11.   The method of claim 8, further comprising acquiring the one or more subsequent US images using an ultrasound imager.
  12.   The method of claim 8, further comprising acquiring the one or more subsequent US images using one or more redundant ultrasound imagers.
  13.   The method of claim 11, wherein the first US image and the one or more subsequent images are three-dimensional (3D) images.
  14. Calculating the position of the soft tissue target as a function of time using the alignment of the procedure delivery reference position and the one or more subsequent US images;
    2. The method of claim 1, further comprising automatically adjusting a radiation source of a radiation treatment delivery system based on the calculated position of the soft tissue target.
  15. The step of obtaining the one or more subsequent US images at a first velocity and determining the third displacement;
    Tracking a second movement of the one or more markers disposed external to the patient by sensing the one or more markers at a second velocity relative to a fixed coordinate system. Steps,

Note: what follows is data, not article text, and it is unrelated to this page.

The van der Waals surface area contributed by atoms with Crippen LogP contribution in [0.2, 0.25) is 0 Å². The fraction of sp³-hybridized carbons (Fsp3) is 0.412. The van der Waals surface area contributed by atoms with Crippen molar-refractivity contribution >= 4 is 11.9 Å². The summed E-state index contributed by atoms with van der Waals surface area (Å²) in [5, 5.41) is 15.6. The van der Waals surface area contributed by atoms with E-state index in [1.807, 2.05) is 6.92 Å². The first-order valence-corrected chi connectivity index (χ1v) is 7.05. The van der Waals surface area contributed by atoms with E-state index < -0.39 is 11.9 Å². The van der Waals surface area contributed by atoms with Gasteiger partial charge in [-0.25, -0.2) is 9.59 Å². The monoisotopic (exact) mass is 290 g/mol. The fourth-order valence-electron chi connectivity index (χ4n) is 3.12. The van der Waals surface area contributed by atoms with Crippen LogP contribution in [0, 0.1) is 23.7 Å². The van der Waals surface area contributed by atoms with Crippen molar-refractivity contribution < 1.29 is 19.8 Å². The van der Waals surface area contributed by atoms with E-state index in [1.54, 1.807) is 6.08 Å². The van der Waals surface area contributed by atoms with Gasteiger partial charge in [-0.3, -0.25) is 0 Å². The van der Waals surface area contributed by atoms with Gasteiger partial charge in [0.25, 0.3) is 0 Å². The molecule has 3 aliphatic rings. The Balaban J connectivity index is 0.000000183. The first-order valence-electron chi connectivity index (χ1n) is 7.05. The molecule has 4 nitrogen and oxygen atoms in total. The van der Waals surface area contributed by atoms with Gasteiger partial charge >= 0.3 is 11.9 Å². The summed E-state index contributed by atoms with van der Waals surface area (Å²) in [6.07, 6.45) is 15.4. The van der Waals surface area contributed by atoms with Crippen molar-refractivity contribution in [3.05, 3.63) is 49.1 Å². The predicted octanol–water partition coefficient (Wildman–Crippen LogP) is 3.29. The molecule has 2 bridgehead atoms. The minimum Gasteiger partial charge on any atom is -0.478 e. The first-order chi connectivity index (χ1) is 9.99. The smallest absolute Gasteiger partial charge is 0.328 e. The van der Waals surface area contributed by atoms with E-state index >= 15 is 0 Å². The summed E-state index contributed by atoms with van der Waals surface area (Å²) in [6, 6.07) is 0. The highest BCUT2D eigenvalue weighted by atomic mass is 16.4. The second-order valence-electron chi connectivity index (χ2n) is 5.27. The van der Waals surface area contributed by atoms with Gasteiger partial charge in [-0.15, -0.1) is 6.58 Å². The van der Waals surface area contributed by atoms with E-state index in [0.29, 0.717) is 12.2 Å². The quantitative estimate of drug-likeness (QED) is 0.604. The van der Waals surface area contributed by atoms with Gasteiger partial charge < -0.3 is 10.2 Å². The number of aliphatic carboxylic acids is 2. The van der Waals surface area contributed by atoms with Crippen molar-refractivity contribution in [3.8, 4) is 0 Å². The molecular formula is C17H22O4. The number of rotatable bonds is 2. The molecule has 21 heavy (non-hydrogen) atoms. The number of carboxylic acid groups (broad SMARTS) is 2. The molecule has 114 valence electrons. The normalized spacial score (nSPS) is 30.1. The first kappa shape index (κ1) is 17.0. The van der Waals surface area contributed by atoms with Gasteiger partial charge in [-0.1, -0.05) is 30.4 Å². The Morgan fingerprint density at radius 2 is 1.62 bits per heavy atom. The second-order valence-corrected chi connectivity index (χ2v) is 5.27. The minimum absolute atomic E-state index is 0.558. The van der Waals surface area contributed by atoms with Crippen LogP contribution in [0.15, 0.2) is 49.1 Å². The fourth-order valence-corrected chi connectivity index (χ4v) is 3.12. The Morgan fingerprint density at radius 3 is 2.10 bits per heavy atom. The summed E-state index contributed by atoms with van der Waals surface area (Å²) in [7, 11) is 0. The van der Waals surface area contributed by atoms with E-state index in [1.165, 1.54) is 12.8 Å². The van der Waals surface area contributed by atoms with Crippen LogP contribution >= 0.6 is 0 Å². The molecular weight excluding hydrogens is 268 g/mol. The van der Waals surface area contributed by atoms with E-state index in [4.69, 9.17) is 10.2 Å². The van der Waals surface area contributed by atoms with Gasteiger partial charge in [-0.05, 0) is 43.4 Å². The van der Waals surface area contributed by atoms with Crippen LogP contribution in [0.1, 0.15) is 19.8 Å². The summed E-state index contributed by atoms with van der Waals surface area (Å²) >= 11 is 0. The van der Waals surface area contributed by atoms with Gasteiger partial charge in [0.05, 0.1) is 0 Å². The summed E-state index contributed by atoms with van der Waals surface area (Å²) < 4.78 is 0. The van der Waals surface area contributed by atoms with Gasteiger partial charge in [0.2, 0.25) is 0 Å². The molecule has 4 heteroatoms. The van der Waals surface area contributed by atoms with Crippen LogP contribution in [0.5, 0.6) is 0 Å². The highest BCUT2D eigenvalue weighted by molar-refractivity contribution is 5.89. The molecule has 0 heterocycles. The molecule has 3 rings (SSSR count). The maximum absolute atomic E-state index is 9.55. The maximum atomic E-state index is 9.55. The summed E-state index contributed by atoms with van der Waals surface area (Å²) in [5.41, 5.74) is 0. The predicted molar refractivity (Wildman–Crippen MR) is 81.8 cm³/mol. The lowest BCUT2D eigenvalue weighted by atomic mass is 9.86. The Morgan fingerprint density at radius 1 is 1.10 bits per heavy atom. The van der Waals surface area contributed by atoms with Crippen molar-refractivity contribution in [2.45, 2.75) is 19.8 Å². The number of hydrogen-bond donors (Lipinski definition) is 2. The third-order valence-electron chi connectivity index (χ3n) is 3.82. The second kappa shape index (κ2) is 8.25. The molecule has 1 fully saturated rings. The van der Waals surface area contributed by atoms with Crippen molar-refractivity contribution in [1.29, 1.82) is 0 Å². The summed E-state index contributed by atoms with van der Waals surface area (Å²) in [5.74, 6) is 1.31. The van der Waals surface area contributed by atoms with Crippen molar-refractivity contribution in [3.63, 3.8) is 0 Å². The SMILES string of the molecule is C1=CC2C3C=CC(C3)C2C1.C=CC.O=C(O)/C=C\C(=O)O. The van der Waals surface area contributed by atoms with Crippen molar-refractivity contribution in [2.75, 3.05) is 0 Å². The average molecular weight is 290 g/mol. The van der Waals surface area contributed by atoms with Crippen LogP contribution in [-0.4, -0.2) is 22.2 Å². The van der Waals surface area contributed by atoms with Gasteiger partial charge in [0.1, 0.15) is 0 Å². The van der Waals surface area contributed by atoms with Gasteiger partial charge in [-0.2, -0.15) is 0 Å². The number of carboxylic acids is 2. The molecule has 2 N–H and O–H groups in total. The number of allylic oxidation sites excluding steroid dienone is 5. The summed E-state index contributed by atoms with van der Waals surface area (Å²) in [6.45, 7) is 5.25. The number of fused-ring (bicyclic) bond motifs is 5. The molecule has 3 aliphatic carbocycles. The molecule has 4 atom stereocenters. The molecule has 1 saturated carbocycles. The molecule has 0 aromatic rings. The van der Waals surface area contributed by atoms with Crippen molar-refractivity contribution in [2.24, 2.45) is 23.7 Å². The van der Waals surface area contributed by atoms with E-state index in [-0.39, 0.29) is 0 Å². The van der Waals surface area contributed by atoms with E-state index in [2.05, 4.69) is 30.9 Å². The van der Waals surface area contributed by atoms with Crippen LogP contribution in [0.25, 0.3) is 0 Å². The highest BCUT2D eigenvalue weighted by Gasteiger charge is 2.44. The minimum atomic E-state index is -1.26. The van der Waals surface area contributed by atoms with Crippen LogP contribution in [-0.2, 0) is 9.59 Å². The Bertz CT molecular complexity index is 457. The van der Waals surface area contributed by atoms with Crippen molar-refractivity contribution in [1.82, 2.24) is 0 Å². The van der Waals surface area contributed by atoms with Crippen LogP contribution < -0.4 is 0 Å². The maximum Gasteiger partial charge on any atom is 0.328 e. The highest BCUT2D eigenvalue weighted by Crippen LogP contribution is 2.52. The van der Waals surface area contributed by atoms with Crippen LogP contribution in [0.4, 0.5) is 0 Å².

Calculating a predicted position of the soft tissue target as a function of time using a correlation model based on tracking the second movement of the one or more markers. Method.
  16.   The method of claim 15, wherein the first rate is less than about 60 Hz and the second rate is greater than about 1 Hz.
  17. Determining a second position of the one or more markers as a function of time based on tracking the second movement in the fixed coordinate system;
    Aligning one or more subsequent US images;
    The method of claim 15, comprising: combining the alignment result with the position of the one or more markers to calculate the position of the soft tissue target in real time. .
  18.   To interpolate to a point corresponding to the US image without slowing down the position of the one or more external markers, or to create a new image corresponding to the one or more external marker positions, The method of claim 17 for interpolating between.
  19. Determining if the predicted position of the soft tissue target in the correlation model exceeds a specified threshold and deviates from the third displacement, and if deviated,